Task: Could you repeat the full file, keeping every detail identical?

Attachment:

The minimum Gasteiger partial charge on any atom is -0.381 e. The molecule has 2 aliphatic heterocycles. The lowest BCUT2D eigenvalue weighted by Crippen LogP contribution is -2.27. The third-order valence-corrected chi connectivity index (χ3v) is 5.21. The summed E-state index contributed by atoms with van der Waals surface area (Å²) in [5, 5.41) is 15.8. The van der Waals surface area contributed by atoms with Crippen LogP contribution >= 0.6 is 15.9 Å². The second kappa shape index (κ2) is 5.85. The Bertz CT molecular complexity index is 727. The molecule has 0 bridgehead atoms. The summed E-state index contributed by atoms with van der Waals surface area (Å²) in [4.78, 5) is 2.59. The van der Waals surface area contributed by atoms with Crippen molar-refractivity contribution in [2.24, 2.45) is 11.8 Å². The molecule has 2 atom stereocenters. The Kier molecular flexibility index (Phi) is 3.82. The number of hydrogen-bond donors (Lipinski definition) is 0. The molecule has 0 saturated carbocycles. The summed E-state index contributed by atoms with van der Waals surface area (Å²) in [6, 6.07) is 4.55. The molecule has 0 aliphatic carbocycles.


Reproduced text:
The minimum Gasteiger partial charge on any atom is -0.381 e. The molecule has 2 aliphatic heterocycles. The lowest BCUT2D eigenvalue weighted by Crippen LogP contribution is -2.27. The third-order valence-corrected chi connectivity index (χ3v) is 5.21. The summed E-state index contributed by atoms with van der Waals surface area (Å²) in [5, 5.41) is 15.8. The van der Waals surface area contributed by atoms with Crippen LogP contribution >= 0.6 is 15.9 Å². The second kappa shape index (κ2) is 5.85. The Bertz CT molecular complexity index is 727. The molecule has 0 bridgehead atoms. The summed E-state index contributed by atoms with van der Waals surface area (Å²) in [4.78, 5) is 2.59. The van der Waals surface area contributed by atoms with Crippen molar-refractivity contribution in [2.24, 2.45) is 11.8 Å². The molecule has 2 atom stereocenters. The Kier molecular flexibility index (Phi) is 3.82. The number of hydrogen-bond donors (Lipinski definition) is 0. The molecule has 0 saturated carbocycles. The summed E-state index contributed by atoms with van der Waals surface area (Å²) in [6, 6.07) is 4.55. The molecule has 0 aliphatic carbocycles.